To purchase this space contact Gordon

Monash University has developed a new smaller, lighter lithium-sulphur battery design that reduces the amount of lithium required.

As well as reducing lithium consumption, the new design does not require nickel or cobalt, has more energy per unit volume, lasts longer and will be half the price of lithium-ion batteries.

PhD student Declan McNamara, an author of the paper describing the new battery, said its thin polymer coating acts as a scaffold for lithium, helping it charge and discharge repeatedly, significantly improving the number of times it can be cycled.

“The polymer contains tiny holes less than a nanometre in size – one billionth of a metre – which allow lithium ions to move freely while blocking other chemicals that would attack the lithium,” he said.

“This coating is a step towards highly efficient, easily manufactured lithium-sulphur batteries.”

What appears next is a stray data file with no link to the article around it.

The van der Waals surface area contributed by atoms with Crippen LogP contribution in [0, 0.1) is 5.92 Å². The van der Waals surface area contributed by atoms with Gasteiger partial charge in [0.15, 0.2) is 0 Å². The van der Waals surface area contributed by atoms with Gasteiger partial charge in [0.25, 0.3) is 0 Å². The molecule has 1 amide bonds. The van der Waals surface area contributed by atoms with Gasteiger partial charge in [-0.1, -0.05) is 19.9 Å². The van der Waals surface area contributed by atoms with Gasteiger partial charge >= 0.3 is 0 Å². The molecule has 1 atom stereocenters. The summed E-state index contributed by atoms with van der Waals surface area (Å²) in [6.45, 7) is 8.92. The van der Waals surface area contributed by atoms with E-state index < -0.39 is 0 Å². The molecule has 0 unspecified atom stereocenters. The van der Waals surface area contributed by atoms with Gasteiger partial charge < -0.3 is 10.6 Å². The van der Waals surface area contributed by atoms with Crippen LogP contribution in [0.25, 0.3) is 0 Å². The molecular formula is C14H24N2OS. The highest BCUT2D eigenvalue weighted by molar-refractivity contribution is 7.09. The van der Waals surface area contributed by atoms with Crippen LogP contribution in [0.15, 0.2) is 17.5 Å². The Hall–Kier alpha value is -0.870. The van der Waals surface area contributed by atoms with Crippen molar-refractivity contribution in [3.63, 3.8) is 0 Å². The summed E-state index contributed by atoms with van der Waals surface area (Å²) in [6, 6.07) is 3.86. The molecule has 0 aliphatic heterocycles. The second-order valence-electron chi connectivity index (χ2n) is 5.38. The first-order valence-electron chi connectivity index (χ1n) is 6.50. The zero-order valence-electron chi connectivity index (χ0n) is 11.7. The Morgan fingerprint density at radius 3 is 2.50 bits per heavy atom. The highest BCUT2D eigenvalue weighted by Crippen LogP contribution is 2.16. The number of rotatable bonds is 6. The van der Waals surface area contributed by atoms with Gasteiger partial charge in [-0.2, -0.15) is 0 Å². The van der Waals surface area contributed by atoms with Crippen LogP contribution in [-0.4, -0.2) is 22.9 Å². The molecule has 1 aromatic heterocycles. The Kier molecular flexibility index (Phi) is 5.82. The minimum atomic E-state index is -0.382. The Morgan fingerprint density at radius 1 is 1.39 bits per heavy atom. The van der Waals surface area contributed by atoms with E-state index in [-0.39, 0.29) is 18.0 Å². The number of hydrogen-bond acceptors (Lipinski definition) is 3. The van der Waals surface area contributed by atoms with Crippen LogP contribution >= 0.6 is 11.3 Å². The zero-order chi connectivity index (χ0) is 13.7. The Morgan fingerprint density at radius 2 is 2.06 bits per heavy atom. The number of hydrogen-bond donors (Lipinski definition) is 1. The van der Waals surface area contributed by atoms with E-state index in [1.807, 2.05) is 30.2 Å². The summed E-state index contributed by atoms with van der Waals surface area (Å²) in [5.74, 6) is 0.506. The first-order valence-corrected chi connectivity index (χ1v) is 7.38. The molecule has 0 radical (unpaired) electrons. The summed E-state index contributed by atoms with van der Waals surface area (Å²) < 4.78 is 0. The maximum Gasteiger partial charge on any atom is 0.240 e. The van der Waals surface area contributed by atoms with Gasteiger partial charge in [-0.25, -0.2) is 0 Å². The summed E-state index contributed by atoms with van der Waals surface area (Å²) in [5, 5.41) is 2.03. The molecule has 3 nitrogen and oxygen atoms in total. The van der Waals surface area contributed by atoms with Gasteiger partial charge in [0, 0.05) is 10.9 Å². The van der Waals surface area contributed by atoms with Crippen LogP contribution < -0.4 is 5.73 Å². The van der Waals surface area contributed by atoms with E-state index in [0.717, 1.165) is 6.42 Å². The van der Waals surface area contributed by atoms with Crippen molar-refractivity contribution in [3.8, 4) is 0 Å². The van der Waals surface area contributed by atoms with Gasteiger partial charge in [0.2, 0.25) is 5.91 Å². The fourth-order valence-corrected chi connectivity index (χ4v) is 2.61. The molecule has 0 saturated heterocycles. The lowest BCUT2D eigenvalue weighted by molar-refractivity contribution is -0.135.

Monash professor Matthew Hill said the technology is primed to make an impact in the renewables space.

“The market for electric vehicles, drones and electronic devices is on a steep growth pattern and this research is commercially ready for manufacturing to support that growth,” he said.

“Producing more economical and environmentally sensitive battery options in Australia would be a great use of this technology, and we look forward to working with commercial partners to develop and manufacture this technology.”

As the demand for critical minerals grow in the face of net-zero targets, production and infrastructure projects are ramping up across the country.

The Northern Territory will soon be home to a new lithium ferro phosphate (LFP) battery cathode manufacturing facility at the Middle Arm Sustainable Development Precinct in Darwin.

The first commercial-scale facility in Australia, the facility will be designed to deliver 30,000 tonnes per annum of LFP powder, which can be used in electric vehicles and energy storage batteries.